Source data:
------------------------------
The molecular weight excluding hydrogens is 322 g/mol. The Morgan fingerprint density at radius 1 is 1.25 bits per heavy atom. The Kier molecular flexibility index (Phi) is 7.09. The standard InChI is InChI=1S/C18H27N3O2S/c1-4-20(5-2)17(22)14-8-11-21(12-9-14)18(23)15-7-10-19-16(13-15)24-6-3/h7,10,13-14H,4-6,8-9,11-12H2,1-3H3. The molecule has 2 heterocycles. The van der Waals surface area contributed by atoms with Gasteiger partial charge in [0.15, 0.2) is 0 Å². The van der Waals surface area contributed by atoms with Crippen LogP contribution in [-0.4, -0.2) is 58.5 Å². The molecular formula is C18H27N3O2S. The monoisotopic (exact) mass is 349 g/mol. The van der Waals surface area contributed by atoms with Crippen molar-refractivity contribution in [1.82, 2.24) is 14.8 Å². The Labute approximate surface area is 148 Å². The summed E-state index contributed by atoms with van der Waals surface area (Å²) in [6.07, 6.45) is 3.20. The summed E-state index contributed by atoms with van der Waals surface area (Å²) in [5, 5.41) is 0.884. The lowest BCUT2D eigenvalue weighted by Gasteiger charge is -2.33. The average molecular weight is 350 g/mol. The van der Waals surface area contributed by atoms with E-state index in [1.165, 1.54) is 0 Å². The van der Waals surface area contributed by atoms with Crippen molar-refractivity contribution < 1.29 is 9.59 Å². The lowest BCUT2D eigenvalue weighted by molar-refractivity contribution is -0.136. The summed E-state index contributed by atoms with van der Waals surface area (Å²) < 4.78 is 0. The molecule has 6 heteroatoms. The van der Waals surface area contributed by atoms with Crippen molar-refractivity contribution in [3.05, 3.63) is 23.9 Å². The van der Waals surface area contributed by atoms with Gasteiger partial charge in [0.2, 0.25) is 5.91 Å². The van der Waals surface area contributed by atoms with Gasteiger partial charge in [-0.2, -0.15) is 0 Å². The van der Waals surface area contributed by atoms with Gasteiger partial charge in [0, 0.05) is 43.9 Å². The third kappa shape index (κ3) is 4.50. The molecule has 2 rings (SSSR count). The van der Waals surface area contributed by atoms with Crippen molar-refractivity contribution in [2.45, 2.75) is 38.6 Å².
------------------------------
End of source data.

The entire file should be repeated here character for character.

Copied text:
The molecular weight excluding hydrogens is 322 g/mol. The Morgan fingerprint density at radius 1 is 1.25 bits per heavy atom. The Kier molecular flexibility index (Phi) is 7.09. The standard InChI is InChI=1S/C18H27N3O2S/c1-4-20(5-2)17(22)14-8-11-21(12-9-14)18(23)15-7-10-19-16(13-15)24-6-3/h7,10,13-14H,4-6,8-9,11-12H2,1-3H3. The molecule has 2 heterocycles. The van der Waals surface area contributed by atoms with Gasteiger partial charge in [0.15, 0.2) is 0 Å². The van der Waals surface area contributed by atoms with Crippen LogP contribution in [-0.4, -0.2) is 58.5 Å². The molecular formula is C18H27N3O2S. The monoisotopic (exact) mass is 349 g/mol. The van der Waals surface area contributed by atoms with Crippen molar-refractivity contribution in [1.82, 2.24) is 14.8 Å². The Labute approximate surface area is 148 Å². The summed E-state index contributed by atoms with van der Waals surface area (Å²) in [6.07, 6.45) is 3.20. The summed E-state index contributed by atoms with van der Waals surface area (Å²) in [5, 5.41) is 0.884. The lowest BCUT2D eigenvalue weighted by Gasteiger charge is -2.33. The average molecular weight is 350 g/mol. The van der Waals surface area contributed by atoms with E-state index in [1.165, 1.54) is 0 Å². The van der Waals surface area contributed by atoms with Crippen molar-refractivity contribution < 1.29 is 9.59 Å². The lowest BCUT2D eigenvalue weighted by molar-refractivity contribution is -0.136. The summed E-state index contributed by atoms with van der Waals surface area (Å²) < 4.78 is 0. The molecule has 6 heteroatoms. The van der Waals surface area contributed by atoms with Crippen molar-refractivity contribution in [3.05, 3.63) is 23.9 Å². The van der Waals surface area contributed by atoms with Gasteiger partial charge in [0.2, 0.25) is 5.91 Å². The van der Waals surface area contributed by atoms with Gasteiger partial charge in [-0.2, -0.15) is 0 Å². The van der Waals surface area contributed by atoms with Gasteiger partial charge in [0, 0.05) is 43.9 Å². The third kappa shape index (κ3) is 4.50. The molecule has 2 rings (SSSR count). The van der Waals surface area contributed by atoms with Crippen molar-refractivity contribution in [2.45, 2.75) is 38.6 Å².